The arthroscopic sheaths should be interchangeable so that the arthroscope and instruments (shaver blades) can be easily placed through any of the portals desired without repeated instrumentation and subsequent soft tissue trauma. “Switching sticks” that are smaller in diameter than the cannulae being used should also be available and are particularly useful if the cannula comes out of the joint inadvertently or if the surgeon needs to switch from a cannula with a side port to one without. For systems without interchangeable cannulae, plastic disposable cannulae can be used to allow exchanges of instruments through a given portal. However, the small size of the foot and ankle joints does not lend itself well to the use of small disposable cannulae.

FIGURE 3-9. Arthroscopic cannulae are available in sizes 1.9 and 2.7 mm, with and without side ports.


An adequate light source is just as critical to the procedure as the arthroscope. Various types of lamps have been used, including incandescent, quartz, halogen, tungsten, xenon, and most recently, LED (light-emitting diode). The differences between lamps are the light temperature, the lumen output, and operational conditions. In the past, most light sources were metal halide or halogen. Xenon sources, because of their similarity to sunlight, color temperature, longevity of use, and the quick-start cycle when turned off and then on again, have been the gold standard for use in the operating room (Fig. 3-10).

FIGURE 3-10. Xenon light source box.

However, energy-saving LED (light emitting diode) technology is now replacing xenon light boxes. Xenon bulbs last ˜30 hours, while the LED lamps last ˜30,000 hours.

To transmit the light from the light source to the distal end of the arthroscope, a light guide is interfaced between the light source and the arthroscope. Light guides or cords consist of fiberoptic bundles for light transmission. Fiberoptic guides are normally very flexible and easy to manipulate in the sterile field, but damage to individual fibers can create inadequate light transmission.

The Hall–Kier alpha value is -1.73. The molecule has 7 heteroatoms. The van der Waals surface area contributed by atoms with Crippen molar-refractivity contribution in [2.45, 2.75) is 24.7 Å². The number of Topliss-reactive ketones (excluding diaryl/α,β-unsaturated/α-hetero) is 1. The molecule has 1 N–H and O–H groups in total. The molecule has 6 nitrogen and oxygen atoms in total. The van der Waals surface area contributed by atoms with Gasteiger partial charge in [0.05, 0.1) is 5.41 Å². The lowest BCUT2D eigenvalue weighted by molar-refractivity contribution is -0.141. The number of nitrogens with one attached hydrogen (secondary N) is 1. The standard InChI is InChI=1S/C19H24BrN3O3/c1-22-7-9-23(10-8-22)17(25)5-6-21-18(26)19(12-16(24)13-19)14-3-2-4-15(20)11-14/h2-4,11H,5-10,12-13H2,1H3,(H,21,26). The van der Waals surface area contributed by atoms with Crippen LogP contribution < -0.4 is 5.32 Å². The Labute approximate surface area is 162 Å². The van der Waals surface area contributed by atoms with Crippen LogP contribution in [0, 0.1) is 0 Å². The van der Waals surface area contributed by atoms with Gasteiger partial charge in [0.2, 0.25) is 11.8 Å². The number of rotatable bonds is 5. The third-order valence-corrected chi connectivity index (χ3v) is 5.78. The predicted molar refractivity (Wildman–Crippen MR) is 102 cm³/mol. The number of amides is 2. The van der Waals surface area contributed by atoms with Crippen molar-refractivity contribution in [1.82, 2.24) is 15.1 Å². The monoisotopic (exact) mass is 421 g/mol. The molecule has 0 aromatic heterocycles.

Visualization of the ankle, subtalar joint, and forefoot areas can be significantly improved by the use of a distraction device. The distractor is used to increase the space between the tibia and the talus. Without distraction, certain areas of the ankle, such as the central and posterior tibial plafond, talar dome, the posterior inferior tibiofibular ligament (PITFL), and transverse tibiofibular ligament (TTFL), are poorly seen. Distraction methods can be noninvasive or invasive.


Noninvasive techniques include manual distraction and gravity distraction, which are “uncontrolled” methods. Although these methods require no specific equipment, they are often inadequate for complete visualization and operative arthroscopy. Other noninvasive methods, such as the modified clove-hitch knot around the ankle, can be termed “semicontrolled”5 (see Figs. 1-20 and 3-11). This method is inexpensive but may be inadequate for good distraction; also, the degree of force and the duration of distraction are hard to monitor. The third type of noninvasive distraction, termed “controlled,” involves the use of prefabricated sterile straps that hook around the front of the foot and the back of the heel and are attached to an outrigger device in which a distraction force is generated (Fig. 3-12A). Countertraction is applied by a nonsterile thigh support (Fig. 3-12B, discussed later).

A fracture table can also perform this type of distraction, but it is not necessary with today’s soft tissue distraction devices. Other devices are available that allow this type of distraction while the patient’s knee is bent at 90°.